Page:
Excerts from and links to many critics and other authorities speaking about Eli Siegel, Aesthetic Realism, poetry, ethics, aesthetics at the website Countering the Lies
Leila Rosen, Aesthetic Realism associate and teacher of English: "Aesthetic Realism taught me to ask this great question: How is aesthetics present in the ordinary moments of our lives--not only when we're at a museum or gallery, but also when we're on the subway, cooking a meal, choosing what to wear, thinking about God or love? This is what the present blog is about."
More on Aesthetic Realism and Robert Burns

Monday, July 23, 2007

Aesthetic Realism and Rock 'n' Roll!

Eli Siegel stated that in the technique of all art, including music, is the answer to our questions as individuals. Racism begins with how we see difference as such. Racism is a diminishing of the value of a person we see as different from us. It is contempt, and all art arises from respect for the world. In every good instance of rock 'n' roll, whether by the Fab Four of Liverpool or by the Drifters or the Supremes, an artist felt that he or she would be added to by notes, melody, rhythm, other people's voices and instruments, sound as such -- every one of which is different from what that person began with as just themselves.

And I'm not even talking about the multi-ethnic history of rock 'n' roll about which so much could be said.

So come and hear the explanation of why rock 'n' roll has been loved for over 50 years, together with some of the greatest hits of all time, sung by people who've studied and love the meaning of those golden oldies! (And some are from our own current century)

This will be one of those events you'll be sorry to have missed in years to come. This will be historic, showing the real lollapalooza ethics of rock. You will have one of the greatest times of your life. I know, because I'm lucky enough to be in it, and the rehearsals are alive!

Here is a link for more information about Rock 'n' Roll, the Opposites, & Our Greatest Hopes -- A Celebration! -- Sunday August 12 at 2:30 PM.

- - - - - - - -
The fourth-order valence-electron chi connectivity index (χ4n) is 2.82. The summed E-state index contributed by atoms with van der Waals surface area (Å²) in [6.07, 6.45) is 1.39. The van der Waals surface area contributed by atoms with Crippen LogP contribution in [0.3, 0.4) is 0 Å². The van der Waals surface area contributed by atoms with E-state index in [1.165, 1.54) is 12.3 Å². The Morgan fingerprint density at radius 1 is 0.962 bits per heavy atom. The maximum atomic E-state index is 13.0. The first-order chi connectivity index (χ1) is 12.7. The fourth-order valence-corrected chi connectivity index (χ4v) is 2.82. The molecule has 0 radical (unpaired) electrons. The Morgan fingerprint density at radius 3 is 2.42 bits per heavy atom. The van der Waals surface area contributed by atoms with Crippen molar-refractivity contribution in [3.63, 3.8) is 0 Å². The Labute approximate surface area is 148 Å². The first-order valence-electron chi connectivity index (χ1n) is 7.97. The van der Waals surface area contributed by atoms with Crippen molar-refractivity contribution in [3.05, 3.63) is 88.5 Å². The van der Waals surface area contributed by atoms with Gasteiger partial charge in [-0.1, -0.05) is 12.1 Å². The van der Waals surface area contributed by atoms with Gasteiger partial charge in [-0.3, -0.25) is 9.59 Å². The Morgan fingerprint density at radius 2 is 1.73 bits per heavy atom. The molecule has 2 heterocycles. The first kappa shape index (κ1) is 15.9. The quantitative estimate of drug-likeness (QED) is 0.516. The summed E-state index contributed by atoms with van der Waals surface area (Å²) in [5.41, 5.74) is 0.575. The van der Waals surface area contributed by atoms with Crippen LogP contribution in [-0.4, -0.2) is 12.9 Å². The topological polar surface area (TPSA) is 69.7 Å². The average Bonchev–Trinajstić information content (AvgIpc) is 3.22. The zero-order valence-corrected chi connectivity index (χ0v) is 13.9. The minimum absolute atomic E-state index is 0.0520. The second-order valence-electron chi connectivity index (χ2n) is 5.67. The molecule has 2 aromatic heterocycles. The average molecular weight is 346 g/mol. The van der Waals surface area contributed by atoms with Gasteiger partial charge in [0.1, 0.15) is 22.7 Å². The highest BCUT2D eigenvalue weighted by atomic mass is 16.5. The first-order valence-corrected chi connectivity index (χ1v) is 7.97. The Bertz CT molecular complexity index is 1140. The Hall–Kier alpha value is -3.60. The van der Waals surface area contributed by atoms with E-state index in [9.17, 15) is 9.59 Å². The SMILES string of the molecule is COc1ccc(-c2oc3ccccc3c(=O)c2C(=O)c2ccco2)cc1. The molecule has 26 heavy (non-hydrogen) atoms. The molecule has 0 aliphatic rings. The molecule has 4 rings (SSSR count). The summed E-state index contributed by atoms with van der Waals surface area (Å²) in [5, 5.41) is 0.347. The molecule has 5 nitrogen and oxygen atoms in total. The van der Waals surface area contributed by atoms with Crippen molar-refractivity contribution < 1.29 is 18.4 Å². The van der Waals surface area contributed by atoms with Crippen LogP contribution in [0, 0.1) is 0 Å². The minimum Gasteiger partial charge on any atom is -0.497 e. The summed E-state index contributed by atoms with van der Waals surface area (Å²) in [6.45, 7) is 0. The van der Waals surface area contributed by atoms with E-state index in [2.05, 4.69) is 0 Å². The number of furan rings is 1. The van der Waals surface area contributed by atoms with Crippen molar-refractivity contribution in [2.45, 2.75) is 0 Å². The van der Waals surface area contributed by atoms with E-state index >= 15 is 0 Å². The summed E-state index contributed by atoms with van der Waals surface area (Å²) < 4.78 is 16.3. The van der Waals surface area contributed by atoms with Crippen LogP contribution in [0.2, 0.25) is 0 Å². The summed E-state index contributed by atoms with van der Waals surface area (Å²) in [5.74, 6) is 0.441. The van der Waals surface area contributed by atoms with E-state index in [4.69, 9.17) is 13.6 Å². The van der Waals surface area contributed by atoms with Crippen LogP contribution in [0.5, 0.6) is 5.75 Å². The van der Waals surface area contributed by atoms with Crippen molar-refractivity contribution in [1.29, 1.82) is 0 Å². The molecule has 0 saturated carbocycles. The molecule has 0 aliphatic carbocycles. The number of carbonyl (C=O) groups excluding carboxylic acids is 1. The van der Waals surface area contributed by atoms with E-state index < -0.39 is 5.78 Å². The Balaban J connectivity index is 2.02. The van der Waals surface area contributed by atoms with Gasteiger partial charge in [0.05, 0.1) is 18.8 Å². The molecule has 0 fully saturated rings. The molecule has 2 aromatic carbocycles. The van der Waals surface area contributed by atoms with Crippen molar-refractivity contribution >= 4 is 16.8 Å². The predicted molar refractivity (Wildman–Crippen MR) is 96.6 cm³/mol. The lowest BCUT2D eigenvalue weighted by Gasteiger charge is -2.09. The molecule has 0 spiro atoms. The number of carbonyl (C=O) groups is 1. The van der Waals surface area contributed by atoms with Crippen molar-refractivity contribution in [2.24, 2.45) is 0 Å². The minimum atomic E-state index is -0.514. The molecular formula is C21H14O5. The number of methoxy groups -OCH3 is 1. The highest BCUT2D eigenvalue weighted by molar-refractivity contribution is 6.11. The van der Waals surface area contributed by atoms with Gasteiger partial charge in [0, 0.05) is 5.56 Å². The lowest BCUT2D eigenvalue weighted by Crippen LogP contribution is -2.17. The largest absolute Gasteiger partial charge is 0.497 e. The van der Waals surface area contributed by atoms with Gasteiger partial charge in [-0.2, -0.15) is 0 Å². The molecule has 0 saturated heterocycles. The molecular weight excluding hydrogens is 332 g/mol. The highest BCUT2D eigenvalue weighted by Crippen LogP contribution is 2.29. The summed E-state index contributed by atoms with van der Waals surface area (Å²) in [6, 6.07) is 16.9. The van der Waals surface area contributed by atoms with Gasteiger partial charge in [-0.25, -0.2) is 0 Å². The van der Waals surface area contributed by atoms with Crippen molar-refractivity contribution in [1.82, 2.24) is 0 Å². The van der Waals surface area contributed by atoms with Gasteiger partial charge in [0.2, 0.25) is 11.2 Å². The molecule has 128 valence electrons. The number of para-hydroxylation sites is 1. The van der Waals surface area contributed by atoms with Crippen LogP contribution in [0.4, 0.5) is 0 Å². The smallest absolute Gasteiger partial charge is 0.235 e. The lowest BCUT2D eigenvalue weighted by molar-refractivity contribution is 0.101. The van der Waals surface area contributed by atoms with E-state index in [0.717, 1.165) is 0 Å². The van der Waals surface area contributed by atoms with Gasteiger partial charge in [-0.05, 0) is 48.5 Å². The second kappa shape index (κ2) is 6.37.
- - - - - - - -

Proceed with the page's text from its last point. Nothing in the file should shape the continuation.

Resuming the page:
The Aesthetic Realism Theatre Company presents:
Rock ‘n’ Roll, The Opposites,& Our Greatest Hopes—A Celebration!
Why has rock ‘n’ roll affected people so much? Singing & commenting on songs from the ‘50s and ‘60s to the present, we illustrate these sentences from an Aesthetic Realism lesson Eli Siegel gave to a rock musician:
“Rock ‘n’ roll has the answer to people’s problem of, on the one hand, wanting to be very private and sad, and on the other, wanting to have something like sunlight and public force. Every person has to make a one of the most secret thing in him and the most public thing. Rock ‘n’ roll shows it can be done.”

Call 212 777 4490 to make reservations

See also:

--an article by artist Marcia Rackow about a beloved author and illustrator of children's books: 'Wonder and Matter-of-Fact Meet--the Imagination of Beatrix Potter.'

Web Bloggers Directory

Monday, June 04, 2007

Aesthetic Realism Dramatic Presentation of "Gwe, Young Man of New Guinea"

This matinee features a dramatic reading of passages from the moving anti-racism novel by Arnold Perey. Dr. Perey, noted anthropologist and educator, writes with power and lyricism of life in New Guinea.

About the value of Aesthetic Realism to his life and work, he writes:

"Thanks to this education, I began to understand the people of New Guinea more exactly by far than when I was living amongst them. I began to realize how alive the people were, how their flesh, like mine, contains a heart that can beat slower or faster with emotion; that I had the same feelings they did."

That's Gwe, Young Man of New Guinea, on Sunday, June 10 at 2:30 PM.
Aesthetic Realism Foundation
141 Greene Street, SoHo, New York, NY 10012.
Download the flyer here.
Call 212 777 4490 for reservations.
Do not miss this stirring event, which has the true answer to racism.

For works by Eli Siegel, the founder of Aesthetic Realism, visit the Online Library here.

Tuesday, April 10, 2007

Aesthetic Realism Special Event

See an inspiring dramatization of Eli Siegel's lecture on Southey's "Wat Tyler." Set during the English Peasants' Revolt of 1381, this matinee brings to life individual people of that time. It shows movingly that their hopes and dreams, their struggles, and the ethics they fought for are related intimately and profoundly to us, living hundreds of years later. It gives evidence for what Aesthetic Realism explains: that ethics is the biggest force in history and our lives.

Here is the link to Ethics Is a Living Thing!, on Sunday, May 6th at 2:30 PM